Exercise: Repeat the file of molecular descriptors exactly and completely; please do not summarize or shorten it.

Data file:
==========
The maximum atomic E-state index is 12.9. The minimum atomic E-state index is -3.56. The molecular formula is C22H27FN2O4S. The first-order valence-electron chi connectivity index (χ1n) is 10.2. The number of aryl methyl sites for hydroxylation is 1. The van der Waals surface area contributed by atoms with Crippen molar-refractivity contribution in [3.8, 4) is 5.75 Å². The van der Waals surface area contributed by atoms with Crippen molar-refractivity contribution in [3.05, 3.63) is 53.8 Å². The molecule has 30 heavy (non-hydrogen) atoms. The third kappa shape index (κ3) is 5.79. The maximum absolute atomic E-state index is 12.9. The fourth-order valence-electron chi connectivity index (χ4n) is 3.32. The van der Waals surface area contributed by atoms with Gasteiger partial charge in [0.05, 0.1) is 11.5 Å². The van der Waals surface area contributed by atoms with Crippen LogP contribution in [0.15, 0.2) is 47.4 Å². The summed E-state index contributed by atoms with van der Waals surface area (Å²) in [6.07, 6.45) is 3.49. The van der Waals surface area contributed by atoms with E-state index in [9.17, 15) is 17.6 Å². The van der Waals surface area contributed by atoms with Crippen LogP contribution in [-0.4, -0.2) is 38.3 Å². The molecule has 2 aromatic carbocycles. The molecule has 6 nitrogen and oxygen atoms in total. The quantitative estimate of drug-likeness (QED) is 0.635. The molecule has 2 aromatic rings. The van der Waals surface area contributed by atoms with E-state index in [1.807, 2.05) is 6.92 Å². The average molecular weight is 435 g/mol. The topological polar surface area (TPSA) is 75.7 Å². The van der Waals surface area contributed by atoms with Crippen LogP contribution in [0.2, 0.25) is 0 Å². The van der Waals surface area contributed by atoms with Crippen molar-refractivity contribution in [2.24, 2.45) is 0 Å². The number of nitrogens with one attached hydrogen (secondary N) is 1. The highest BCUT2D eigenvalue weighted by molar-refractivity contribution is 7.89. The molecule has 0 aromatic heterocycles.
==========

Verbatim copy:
The maximum atomic E-state index is 12.9. The minimum atomic E-state index is -3.56. The molecular formula is C22H27FN2O4S. The first-order valence-electron chi connectivity index (χ1n) is 10.2. The number of aryl methyl sites for hydroxylation is 1. The van der Waals surface area contributed by atoms with Crippen molar-refractivity contribution in [3.8, 4) is 5.75 Å². The van der Waals surface area contributed by atoms with Crippen molar-refractivity contribution in [3.05, 3.63) is 53.8 Å². The molecule has 30 heavy (non-hydrogen) atoms. The third kappa shape index (κ3) is 5.79. The maximum absolute atomic E-state index is 12.9. The fourth-order valence-electron chi connectivity index (χ4n) is 3.32. The van der Waals surface area contributed by atoms with Gasteiger partial charge in [0.05, 0.1) is 11.5 Å². The van der Waals surface area contributed by atoms with Crippen LogP contribution in [0.15, 0.2) is 47.4 Å². The summed E-state index contributed by atoms with van der Waals surface area (Å²) in [6.07, 6.45) is 3.49. The van der Waals surface area contributed by atoms with E-state index in [9.17, 15) is 17.6 Å². The van der Waals surface area contributed by atoms with Crippen LogP contribution in [-0.4, -0.2) is 38.3 Å². The molecule has 2 aromatic carbocycles. The molecule has 6 nitrogen and oxygen atoms in total. The quantitative estimate of drug-likeness (QED) is 0.635. The molecule has 2 aromatic rings. The van der Waals surface area contributed by atoms with E-state index in [1.807, 2.05) is 6.92 Å². The average molecular weight is 435 g/mol. The topological polar surface area (TPSA) is 75.7 Å². The van der Waals surface area contributed by atoms with Crippen LogP contribution in [0.2, 0.25) is 0 Å². The van der Waals surface area contributed by atoms with Crippen molar-refractivity contribution in [2.24, 2.45) is 0 Å². The number of nitrogens with one attached hydrogen (secondary N) is 1. The highest BCUT2D eigenvalue weighted by molar-refractivity contribution is 7.89. The molecule has 0 aromatic heterocycles.